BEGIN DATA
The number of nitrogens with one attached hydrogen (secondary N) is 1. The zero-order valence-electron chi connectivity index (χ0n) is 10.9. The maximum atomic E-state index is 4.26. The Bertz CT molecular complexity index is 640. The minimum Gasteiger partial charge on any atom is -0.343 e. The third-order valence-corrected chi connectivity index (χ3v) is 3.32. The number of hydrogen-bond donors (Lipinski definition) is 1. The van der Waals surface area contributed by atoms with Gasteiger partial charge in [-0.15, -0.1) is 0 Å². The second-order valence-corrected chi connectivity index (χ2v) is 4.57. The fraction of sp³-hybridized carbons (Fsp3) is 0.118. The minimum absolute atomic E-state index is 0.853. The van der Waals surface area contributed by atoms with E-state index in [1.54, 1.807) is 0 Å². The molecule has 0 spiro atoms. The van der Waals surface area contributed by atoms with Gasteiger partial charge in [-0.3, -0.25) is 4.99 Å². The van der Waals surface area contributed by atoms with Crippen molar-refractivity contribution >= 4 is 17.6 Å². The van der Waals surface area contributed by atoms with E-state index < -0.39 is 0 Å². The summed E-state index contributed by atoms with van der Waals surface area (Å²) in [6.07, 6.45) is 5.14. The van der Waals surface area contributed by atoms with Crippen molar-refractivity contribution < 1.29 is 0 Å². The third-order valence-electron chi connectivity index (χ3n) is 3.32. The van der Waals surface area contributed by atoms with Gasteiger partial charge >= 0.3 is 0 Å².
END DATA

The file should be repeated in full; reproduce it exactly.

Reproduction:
The number of nitrogens with one attached hydrogen (secondary N) is 1. The zero-order valence-electron chi connectivity index (χ0n) is 10.9. The maximum atomic E-state index is 4.26. The Bertz CT molecular complexity index is 640. The minimum Gasteiger partial charge on any atom is -0.343 e. The third-order valence-corrected chi connectivity index (χ3v) is 3.32. The number of hydrogen-bond donors (Lipinski definition) is 1. The van der Waals surface area contributed by atoms with Gasteiger partial charge in [-0.15, -0.1) is 0 Å². The second-order valence-corrected chi connectivity index (χ2v) is 4.57. The fraction of sp³-hybridized carbons (Fsp3) is 0.118. The minimum absolute atomic E-state index is 0.853. The van der Waals surface area contributed by atoms with E-state index in [1.54, 1.807) is 0 Å². The molecule has 0 spiro atoms. The van der Waals surface area contributed by atoms with Gasteiger partial charge in [-0.3, -0.25) is 4.99 Å². The van der Waals surface area contributed by atoms with Crippen molar-refractivity contribution >= 4 is 17.6 Å². The van der Waals surface area contributed by atoms with E-state index < -0.39 is 0 Å². The summed E-state index contributed by atoms with van der Waals surface area (Å²) in [6.07, 6.45) is 5.14. The van der Waals surface area contributed by atoms with Crippen molar-refractivity contribution < 1.29 is 0 Å². The third-order valence-electron chi connectivity index (χ3n) is 3.32. The van der Waals surface area contributed by atoms with Gasteiger partial charge >= 0.3 is 0 Å².